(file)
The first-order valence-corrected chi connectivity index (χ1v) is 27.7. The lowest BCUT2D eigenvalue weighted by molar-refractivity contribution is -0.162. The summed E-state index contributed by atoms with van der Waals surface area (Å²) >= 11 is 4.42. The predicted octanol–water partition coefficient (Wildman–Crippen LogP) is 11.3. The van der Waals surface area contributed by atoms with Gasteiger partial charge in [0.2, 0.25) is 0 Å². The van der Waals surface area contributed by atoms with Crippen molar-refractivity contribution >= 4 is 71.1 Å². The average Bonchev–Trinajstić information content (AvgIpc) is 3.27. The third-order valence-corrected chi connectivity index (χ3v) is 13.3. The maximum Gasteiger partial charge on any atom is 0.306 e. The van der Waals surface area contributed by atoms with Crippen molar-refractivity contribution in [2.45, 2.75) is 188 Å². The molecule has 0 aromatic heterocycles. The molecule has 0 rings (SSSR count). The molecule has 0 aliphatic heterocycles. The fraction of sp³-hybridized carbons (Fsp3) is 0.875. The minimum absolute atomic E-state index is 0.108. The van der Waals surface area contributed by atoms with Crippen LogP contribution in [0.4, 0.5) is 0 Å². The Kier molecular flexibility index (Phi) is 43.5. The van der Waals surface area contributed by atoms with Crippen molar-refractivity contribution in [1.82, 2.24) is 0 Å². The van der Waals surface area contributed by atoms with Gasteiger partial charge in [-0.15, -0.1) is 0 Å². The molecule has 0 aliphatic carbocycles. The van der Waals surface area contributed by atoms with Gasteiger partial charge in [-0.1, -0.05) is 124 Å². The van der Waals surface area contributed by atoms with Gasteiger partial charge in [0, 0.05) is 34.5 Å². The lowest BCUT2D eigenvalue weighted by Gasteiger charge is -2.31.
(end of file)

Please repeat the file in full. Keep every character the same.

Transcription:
The first-order valence-corrected chi connectivity index (χ1v) is 27.7. The lowest BCUT2D eigenvalue weighted by molar-refractivity contribution is -0.162. The summed E-state index contributed by atoms with van der Waals surface area (Å²) >= 11 is 4.42. The predicted octanol–water partition coefficient (Wildman–Crippen LogP) is 11.3. The van der Waals surface area contributed by atoms with Gasteiger partial charge in [0.2, 0.25) is 0 Å². The van der Waals surface area contributed by atoms with Crippen molar-refractivity contribution >= 4 is 71.1 Å². The average Bonchev–Trinajstić information content (AvgIpc) is 3.27. The third-order valence-corrected chi connectivity index (χ3v) is 13.3. The maximum Gasteiger partial charge on any atom is 0.306 e. The van der Waals surface area contributed by atoms with Crippen molar-refractivity contribution in [2.45, 2.75) is 188 Å². The molecule has 0 aromatic heterocycles. The molecule has 0 rings (SSSR count). The molecule has 0 aliphatic heterocycles. The fraction of sp³-hybridized carbons (Fsp3) is 0.875. The minimum absolute atomic E-state index is 0.108. The van der Waals surface area contributed by atoms with Crippen LogP contribution in [0.4, 0.5) is 0 Å². The Kier molecular flexibility index (Phi) is 43.5. The van der Waals surface area contributed by atoms with Crippen molar-refractivity contribution in [1.82, 2.24) is 0 Å². The van der Waals surface area contributed by atoms with Gasteiger partial charge in [-0.15, -0.1) is 0 Å². The molecule has 0 aliphatic carbocycles. The van der Waals surface area contributed by atoms with Gasteiger partial charge in [-0.1, -0.05) is 124 Å². The van der Waals surface area contributed by atoms with Gasteiger partial charge in [0, 0.05) is 34.5 Å². The lowest BCUT2D eigenvalue weighted by Gasteiger charge is -2.31.